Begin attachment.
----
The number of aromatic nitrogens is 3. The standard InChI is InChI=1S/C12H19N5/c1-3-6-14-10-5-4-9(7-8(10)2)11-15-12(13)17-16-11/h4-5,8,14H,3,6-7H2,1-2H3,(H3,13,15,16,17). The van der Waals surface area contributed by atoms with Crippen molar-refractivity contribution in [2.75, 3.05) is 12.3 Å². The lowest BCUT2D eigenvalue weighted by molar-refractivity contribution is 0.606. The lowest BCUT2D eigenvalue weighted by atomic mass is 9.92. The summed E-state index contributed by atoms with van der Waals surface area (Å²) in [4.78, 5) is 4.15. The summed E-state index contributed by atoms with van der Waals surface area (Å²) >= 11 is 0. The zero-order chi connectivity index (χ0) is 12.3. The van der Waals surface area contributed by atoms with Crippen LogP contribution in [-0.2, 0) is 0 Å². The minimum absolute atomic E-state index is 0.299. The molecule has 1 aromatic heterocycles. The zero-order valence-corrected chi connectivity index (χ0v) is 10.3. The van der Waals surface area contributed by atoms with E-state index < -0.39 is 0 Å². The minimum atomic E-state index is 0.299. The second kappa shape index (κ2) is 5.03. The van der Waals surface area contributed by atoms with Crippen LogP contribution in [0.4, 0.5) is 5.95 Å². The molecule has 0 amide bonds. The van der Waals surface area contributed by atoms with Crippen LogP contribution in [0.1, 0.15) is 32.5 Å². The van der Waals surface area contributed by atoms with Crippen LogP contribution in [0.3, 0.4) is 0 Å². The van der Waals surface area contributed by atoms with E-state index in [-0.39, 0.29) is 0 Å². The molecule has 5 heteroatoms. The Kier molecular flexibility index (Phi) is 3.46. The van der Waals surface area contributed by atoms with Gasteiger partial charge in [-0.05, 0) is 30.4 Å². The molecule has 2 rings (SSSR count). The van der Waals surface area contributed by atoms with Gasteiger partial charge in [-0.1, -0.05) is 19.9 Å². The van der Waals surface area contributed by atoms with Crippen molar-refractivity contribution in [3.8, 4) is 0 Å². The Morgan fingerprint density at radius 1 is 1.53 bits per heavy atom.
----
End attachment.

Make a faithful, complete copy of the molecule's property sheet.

The number of aromatic nitrogens is 3. The standard InChI is InChI=1S/C12H19N5/c1-3-6-14-10-5-4-9(7-8(10)2)11-15-12(13)17-16-11/h4-5,8,14H,3,6-7H2,1-2H3,(H3,13,15,16,17). The van der Waals surface area contributed by atoms with Crippen molar-refractivity contribution in [2.75, 3.05) is 12.3 Å². The lowest BCUT2D eigenvalue weighted by molar-refractivity contribution is 0.606. The lowest BCUT2D eigenvalue weighted by atomic mass is 9.92. The summed E-state index contributed by atoms with van der Waals surface area (Å²) in [4.78, 5) is 4.15. The summed E-state index contributed by atoms with van der Waals surface area (Å²) >= 11 is 0. The zero-order chi connectivity index (χ0) is 12.3. The van der Waals surface area contributed by atoms with Crippen LogP contribution in [-0.2, 0) is 0 Å². The minimum absolute atomic E-state index is 0.299. The molecule has 1 aromatic heterocycles. The zero-order valence-corrected chi connectivity index (χ0v) is 10.3. The van der Waals surface area contributed by atoms with E-state index < -0.39 is 0 Å². The minimum atomic E-state index is 0.299. The second kappa shape index (κ2) is 5.03. The van der Waals surface area contributed by atoms with Crippen LogP contribution in [0.4, 0.5) is 5.95 Å². The molecule has 0 amide bonds. The van der Waals surface area contributed by atoms with Crippen LogP contribution in [0.1, 0.15) is 32.5 Å². The van der Waals surface area contributed by atoms with Crippen LogP contribution in [0.3, 0.4) is 0 Å². The van der Waals surface area contributed by atoms with E-state index in [-0.39, 0.29) is 0 Å². The molecule has 5 heteroatoms. The Kier molecular flexibility index (Phi) is 3.46. The van der Waals surface area contributed by atoms with Gasteiger partial charge in [-0.05, 0) is 30.4 Å². The molecule has 2 rings (SSSR count). The van der Waals surface area contributed by atoms with Gasteiger partial charge in [-0.1, -0.05) is 19.9 Å². The van der Waals surface area contributed by atoms with Crippen molar-refractivity contribution in [3.8, 4) is 0 Å². The Morgan fingerprint density at radius 1 is 1.53 bits per heavy atom.